WAMS 2018: Women Usurping Authority or Not

[AssemblyHUB’s mission is “to facilitate open and honest interest and discussion about assembly principles, practices and the Christian life. To encourage acceptance and appreciation for the views of others in relation to personal conviction.”

In this Women and Men Series, we are introducing, what are to some, controversial topics. We intend to foster discussion not to come across as absolute authorities on any subject.]

What’s a usurper?

Historically, there have been many usurpers. William the Conqueror set a great precedent in England. Subsequent English history is rife with contenders for the throne-a perennial struggle between usurpers and more legitimate claimants.

The term usurper is always used for those who seize or exercise authority wrongfully, illegally or by force. Generally usurpers have some claim to the throne, though not as close or legitimate as the person they are seizing power from.

This is a valid point as we consider church order and men and women and their God-given roles.

Biblical usurping

I’ve been wrestling lately with the one and only use of the word usurp in the Bible. Contrary to normal usage, it’s not about a seizing a throne, it’s about women and men and authority. I’m sure if you are a good KJV-er you know exactly which verse I mean.

And while we don’t take our cues from other denominations, obviously many evangelical denominations see more freedom in the given scriptural parameters. They allow women to exercise their gifts in a more public way than most assemblies. When godly men and women see things a bit differently than a traditional reading, it raises questions.

Here’s the verse (in case you are unfamiliar)

“Let the woman learn in silence with all subjection. But I suffer not a woman to teach, nor to usurp authority over the man, but to be in silence. For Adam was first formed, then Eve. And Adam was not deceived, but the woman being deceived was in the transgression.” (1 Timothy 2:11-14)

We usually couple this verse with others from 1 Corinthians 14.

“Women are not permitted to speak, but should be in submission as the law says. If there is anything they desire to learn, let them ask their husbands at home.” (1 Corinthians 14:34-35)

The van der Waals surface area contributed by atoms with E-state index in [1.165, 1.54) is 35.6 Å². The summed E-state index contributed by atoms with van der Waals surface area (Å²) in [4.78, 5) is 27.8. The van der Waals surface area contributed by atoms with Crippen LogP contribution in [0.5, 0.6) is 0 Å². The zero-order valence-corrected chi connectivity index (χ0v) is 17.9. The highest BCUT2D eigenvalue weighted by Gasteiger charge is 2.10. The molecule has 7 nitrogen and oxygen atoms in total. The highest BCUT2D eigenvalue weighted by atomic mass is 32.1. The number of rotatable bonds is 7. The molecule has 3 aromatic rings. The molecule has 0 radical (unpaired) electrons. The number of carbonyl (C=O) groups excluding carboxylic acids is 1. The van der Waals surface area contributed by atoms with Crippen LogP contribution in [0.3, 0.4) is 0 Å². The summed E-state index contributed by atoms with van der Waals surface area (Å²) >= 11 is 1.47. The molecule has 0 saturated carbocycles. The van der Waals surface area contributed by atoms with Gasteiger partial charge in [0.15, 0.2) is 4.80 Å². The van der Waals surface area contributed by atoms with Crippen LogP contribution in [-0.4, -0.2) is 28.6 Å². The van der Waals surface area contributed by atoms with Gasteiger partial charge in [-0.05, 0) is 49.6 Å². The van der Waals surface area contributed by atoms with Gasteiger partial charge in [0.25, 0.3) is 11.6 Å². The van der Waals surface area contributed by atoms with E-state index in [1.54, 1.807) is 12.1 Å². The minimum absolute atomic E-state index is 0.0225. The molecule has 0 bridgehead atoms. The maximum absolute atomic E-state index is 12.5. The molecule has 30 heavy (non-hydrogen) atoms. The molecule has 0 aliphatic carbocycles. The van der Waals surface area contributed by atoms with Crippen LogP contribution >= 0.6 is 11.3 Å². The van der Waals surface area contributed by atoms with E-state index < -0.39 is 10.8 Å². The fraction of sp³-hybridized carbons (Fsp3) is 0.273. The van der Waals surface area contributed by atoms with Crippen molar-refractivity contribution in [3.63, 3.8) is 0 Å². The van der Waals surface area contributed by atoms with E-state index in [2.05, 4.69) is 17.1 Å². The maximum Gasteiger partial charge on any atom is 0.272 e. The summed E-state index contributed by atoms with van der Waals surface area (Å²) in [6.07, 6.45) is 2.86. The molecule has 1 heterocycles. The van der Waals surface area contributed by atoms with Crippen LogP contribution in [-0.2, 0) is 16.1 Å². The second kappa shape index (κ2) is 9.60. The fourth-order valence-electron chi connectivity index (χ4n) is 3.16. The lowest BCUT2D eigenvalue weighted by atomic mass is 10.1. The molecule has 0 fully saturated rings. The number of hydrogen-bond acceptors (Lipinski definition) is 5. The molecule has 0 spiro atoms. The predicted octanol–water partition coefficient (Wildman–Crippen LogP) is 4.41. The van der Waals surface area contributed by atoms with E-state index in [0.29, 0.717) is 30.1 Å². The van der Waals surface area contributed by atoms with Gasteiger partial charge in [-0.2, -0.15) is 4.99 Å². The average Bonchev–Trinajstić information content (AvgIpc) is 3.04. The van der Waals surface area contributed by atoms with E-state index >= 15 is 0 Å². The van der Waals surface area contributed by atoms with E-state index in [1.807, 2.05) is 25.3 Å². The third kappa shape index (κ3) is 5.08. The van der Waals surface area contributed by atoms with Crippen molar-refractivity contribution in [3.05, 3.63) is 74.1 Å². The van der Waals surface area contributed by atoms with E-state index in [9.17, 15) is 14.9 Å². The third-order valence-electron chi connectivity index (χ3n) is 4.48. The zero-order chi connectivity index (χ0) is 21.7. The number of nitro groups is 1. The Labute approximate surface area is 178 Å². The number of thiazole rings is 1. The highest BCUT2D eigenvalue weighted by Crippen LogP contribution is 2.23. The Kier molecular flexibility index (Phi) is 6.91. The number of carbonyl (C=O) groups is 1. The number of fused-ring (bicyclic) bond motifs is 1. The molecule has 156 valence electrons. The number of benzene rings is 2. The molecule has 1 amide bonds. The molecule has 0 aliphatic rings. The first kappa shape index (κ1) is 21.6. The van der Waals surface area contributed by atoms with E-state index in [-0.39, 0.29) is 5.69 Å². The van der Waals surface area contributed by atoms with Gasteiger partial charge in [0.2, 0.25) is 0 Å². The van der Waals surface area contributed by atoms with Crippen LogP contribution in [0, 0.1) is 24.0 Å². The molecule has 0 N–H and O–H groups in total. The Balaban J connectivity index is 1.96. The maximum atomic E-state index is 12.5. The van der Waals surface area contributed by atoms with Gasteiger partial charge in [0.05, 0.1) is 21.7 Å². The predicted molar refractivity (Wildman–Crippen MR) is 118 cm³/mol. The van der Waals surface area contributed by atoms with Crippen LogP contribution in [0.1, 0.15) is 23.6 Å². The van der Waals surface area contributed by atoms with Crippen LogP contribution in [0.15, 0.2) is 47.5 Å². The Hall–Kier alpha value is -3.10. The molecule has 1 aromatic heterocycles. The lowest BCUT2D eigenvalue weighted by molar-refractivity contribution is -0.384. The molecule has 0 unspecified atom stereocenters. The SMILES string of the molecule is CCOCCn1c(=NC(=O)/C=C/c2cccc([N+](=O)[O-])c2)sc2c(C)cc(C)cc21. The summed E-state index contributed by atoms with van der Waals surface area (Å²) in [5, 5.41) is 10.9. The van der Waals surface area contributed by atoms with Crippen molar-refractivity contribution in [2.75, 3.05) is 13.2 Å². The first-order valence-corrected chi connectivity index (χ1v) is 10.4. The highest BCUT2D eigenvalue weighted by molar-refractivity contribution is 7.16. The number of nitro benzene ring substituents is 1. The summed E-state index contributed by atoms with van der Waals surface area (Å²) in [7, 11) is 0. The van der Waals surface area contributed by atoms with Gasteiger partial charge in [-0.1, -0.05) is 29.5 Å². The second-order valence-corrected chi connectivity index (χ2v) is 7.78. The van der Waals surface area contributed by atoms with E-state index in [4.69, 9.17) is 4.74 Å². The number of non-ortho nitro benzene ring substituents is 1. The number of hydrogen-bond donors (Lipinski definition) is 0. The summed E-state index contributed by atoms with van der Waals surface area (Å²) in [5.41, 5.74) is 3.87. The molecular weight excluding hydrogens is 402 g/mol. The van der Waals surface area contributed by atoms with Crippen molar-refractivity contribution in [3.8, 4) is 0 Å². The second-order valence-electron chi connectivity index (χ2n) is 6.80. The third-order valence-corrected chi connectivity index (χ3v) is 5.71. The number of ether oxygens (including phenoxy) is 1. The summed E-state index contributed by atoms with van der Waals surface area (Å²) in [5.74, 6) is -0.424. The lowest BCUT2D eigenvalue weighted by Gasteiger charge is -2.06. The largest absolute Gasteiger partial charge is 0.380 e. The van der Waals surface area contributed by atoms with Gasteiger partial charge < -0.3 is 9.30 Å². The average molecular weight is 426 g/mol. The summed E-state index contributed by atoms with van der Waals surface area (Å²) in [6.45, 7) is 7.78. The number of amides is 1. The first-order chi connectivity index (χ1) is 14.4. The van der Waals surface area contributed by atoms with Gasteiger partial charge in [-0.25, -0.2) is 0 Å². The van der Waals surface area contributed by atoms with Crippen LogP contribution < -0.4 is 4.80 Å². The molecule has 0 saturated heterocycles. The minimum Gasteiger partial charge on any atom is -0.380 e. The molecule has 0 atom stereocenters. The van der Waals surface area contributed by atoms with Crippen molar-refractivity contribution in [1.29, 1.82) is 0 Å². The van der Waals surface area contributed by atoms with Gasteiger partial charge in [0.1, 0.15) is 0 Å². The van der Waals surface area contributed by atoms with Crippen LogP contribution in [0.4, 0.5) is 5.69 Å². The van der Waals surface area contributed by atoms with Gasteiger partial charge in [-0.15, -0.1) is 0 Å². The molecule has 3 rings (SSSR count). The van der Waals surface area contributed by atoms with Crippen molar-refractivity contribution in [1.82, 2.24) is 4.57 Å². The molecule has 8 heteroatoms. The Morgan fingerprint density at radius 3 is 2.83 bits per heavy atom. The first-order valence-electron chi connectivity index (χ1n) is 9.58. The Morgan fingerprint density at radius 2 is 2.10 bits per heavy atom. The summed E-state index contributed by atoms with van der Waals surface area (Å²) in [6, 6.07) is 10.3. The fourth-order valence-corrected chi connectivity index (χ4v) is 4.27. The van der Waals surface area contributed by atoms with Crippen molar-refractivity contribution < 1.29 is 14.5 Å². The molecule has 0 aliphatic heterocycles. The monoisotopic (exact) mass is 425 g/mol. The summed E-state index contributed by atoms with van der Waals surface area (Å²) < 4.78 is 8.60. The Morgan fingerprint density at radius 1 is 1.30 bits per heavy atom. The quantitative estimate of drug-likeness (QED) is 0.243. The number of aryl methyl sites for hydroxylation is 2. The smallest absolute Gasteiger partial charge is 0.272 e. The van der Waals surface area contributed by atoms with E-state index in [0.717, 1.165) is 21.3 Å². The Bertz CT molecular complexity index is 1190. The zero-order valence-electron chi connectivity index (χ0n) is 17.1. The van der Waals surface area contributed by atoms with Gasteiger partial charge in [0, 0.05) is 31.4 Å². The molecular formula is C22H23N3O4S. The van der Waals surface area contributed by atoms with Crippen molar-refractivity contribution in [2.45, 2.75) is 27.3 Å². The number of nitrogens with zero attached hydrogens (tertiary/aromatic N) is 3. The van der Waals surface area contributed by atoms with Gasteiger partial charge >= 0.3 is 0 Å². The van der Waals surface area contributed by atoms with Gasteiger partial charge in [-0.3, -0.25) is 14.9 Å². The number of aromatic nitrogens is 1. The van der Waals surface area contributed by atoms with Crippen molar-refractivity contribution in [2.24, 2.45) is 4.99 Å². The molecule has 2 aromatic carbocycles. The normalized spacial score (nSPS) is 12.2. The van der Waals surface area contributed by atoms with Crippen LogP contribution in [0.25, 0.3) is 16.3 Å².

These two very short passages (less than 80 words combined) shape so much of our church practice.

And yet, there’s way more to the Biblical narrative.

Created in God’s image

Men and women are both created in the image of God. Furthermore, both were given the responsibility to fill the earth, subdue and have dominion over it. (Genesis 1:26-28) As you can see from these verses, ruling is in the woman’s blood. It was God’s original plan. Obviously there were definite dominion spheres, even in Genesis 1. But it’s still an indisputable point.

God created a perfect world, with perfect people. But sin was introduced, and not far behind sin came the friction between ruling and submission. It’s part of the curse.

“Your desire shall be for your husband, and he shall rule over you.” (Genesis 3:16)

This struggle between the sexes has been going on since the fall. Some women are better at submitting than others, but most women balk against submission at some point or another.

Biblical narrative

In our focus on woman’s roles, we often ignore the verses that talk about women being made in the image of God. About women who are part of the body of Christ, and as such have spiritual gifts to use for the work of the ministry, for building up the body of Christ. (Ephesians 4:12) The Bible makes no gender distinctions for any of the spiritual gifts. It follows that there must be Biblical ways for women to use their spiritual gifts to benefit the body of Christ. Even the more verbal gifts like teaching and prophesying and evangelizing.

We seek to delegitimize the prophetesses Deborah, Huldah, Anna, and Philip’s daughters with caveats. Yet, the Bible doesn’t. As much is implied in the simple title of prophetess, as in the actual record (or not) of their words. These women heard God’s words and spoke forth those words to both men and women. If they weren’t prophesying they wouldn’t have been known as prophetesses.

(continued here)

Bernadette Veenstra


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